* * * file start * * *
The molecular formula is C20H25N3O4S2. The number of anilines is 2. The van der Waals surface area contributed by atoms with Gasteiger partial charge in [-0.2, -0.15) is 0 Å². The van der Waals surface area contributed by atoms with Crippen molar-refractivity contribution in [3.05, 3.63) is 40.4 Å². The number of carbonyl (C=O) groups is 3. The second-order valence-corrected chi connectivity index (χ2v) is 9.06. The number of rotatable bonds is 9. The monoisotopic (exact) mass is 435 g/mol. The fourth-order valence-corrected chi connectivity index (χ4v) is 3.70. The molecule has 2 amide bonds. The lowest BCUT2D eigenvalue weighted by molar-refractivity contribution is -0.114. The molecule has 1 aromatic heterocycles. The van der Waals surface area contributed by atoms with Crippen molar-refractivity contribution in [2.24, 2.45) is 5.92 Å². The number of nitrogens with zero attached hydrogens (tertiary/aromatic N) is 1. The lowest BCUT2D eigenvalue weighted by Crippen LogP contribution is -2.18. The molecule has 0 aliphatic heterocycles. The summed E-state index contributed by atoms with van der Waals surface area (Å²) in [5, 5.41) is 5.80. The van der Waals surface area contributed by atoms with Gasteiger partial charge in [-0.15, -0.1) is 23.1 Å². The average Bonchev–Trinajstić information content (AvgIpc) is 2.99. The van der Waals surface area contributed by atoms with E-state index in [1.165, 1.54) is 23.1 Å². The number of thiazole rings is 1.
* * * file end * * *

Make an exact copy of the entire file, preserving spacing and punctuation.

The molecular formula is C20H25N3O4S2. The number of anilines is 2. The van der Waals surface area contributed by atoms with Gasteiger partial charge in [-0.2, -0.15) is 0 Å². The van der Waals surface area contributed by atoms with Crippen molar-refractivity contribution in [3.05, 3.63) is 40.4 Å². The number of carbonyl (C=O) groups is 3. The second-order valence-corrected chi connectivity index (χ2v) is 9.06. The number of rotatable bonds is 9. The monoisotopic (exact) mass is 435 g/mol. The fourth-order valence-corrected chi connectivity index (χ4v) is 3.70. The molecule has 2 amide bonds. The lowest BCUT2D eigenvalue weighted by molar-refractivity contribution is -0.114. The molecule has 1 aromatic heterocycles. The van der Waals surface area contributed by atoms with Crippen molar-refractivity contribution in [2.24, 2.45) is 5.92 Å². The number of nitrogens with zero attached hydrogens (tertiary/aromatic N) is 1. The lowest BCUT2D eigenvalue weighted by Crippen LogP contribution is -2.18. The molecule has 0 aliphatic heterocycles. The summed E-state index contributed by atoms with van der Waals surface area (Å²) in [5, 5.41) is 5.80. The van der Waals surface area contributed by atoms with Gasteiger partial charge in [-0.15, -0.1) is 23.1 Å². The average Bonchev–Trinajstić information content (AvgIpc) is 2.99. The van der Waals surface area contributed by atoms with E-state index in [1.165, 1.54) is 23.1 Å². The number of thiazole rings is 1.